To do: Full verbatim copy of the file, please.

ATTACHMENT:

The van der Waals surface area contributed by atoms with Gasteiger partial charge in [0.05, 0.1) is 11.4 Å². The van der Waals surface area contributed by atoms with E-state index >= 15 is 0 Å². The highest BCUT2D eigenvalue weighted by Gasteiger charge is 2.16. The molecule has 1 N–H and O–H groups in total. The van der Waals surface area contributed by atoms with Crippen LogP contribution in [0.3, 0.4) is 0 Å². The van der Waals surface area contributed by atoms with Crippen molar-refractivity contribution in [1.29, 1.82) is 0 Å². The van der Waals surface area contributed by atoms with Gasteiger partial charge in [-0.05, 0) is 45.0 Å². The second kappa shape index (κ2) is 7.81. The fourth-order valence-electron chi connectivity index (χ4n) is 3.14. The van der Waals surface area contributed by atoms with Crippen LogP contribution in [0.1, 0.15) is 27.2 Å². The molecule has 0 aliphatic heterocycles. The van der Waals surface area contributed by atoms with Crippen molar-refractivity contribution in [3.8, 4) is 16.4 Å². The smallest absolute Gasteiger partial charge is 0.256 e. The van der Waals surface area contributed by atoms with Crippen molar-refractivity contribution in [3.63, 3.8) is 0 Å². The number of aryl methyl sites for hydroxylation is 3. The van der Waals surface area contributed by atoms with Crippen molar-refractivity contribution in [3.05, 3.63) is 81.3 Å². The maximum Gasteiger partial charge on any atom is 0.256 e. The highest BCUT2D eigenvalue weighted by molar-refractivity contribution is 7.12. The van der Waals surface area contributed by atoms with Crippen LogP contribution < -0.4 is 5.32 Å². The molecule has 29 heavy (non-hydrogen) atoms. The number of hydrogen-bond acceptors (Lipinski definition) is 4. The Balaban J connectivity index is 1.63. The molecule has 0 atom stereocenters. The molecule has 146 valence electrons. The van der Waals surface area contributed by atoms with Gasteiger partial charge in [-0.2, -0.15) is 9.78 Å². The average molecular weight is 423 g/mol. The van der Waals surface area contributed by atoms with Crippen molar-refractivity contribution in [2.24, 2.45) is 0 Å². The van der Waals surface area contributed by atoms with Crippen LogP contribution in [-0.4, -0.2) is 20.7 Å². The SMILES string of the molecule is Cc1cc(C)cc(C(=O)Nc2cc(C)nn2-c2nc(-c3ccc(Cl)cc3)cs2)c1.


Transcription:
The van der Waals surface area contributed by atoms with Gasteiger partial charge in [0.05, 0.1) is 11.4 Å². The van der Waals surface area contributed by atoms with E-state index >= 15 is 0 Å². The highest BCUT2D eigenvalue weighted by Gasteiger charge is 2.16. The molecule has 1 N–H and O–H groups in total. The van der Waals surface area contributed by atoms with Crippen LogP contribution in [0.3, 0.4) is 0 Å². The van der Waals surface area contributed by atoms with Crippen molar-refractivity contribution in [1.29, 1.82) is 0 Å². The van der Waals surface area contributed by atoms with Gasteiger partial charge in [-0.05, 0) is 45.0 Å². The second kappa shape index (κ2) is 7.81. The fourth-order valence-electron chi connectivity index (χ4n) is 3.14. The van der Waals surface area contributed by atoms with Crippen LogP contribution in [0.1, 0.15) is 27.2 Å². The molecule has 0 aliphatic heterocycles. The van der Waals surface area contributed by atoms with Crippen molar-refractivity contribution in [3.8, 4) is 16.4 Å². The smallest absolute Gasteiger partial charge is 0.256 e. The van der Waals surface area contributed by atoms with Crippen molar-refractivity contribution in [3.63, 3.8) is 0 Å². The number of aryl methyl sites for hydroxylation is 3. The van der Waals surface area contributed by atoms with Crippen molar-refractivity contribution in [3.05, 3.63) is 81.3 Å². The maximum Gasteiger partial charge on any atom is 0.256 e. The highest BCUT2D eigenvalue weighted by molar-refractivity contribution is 7.12. The van der Waals surface area contributed by atoms with Crippen LogP contribution < -0.4 is 5.32 Å². The molecule has 29 heavy (non-hydrogen) atoms. The number of hydrogen-bond acceptors (Lipinski definition) is 4. The Balaban J connectivity index is 1.63. The molecule has 0 atom stereocenters. The molecule has 146 valence electrons. The van der Waals surface area contributed by atoms with Gasteiger partial charge in [-0.2, -0.15) is 9.78 Å². The average molecular weight is 423 g/mol. The van der Waals surface area contributed by atoms with Crippen molar-refractivity contribution in [2.24, 2.45) is 0 Å². The van der Waals surface area contributed by atoms with Crippen LogP contribution in [-0.4, -0.2) is 20.7 Å². The SMILES string of the molecule is Cc1cc(C)cc(C(=O)Nc2cc(C)nn2-c2nc(-c3ccc(Cl)cc3)cs2)c1.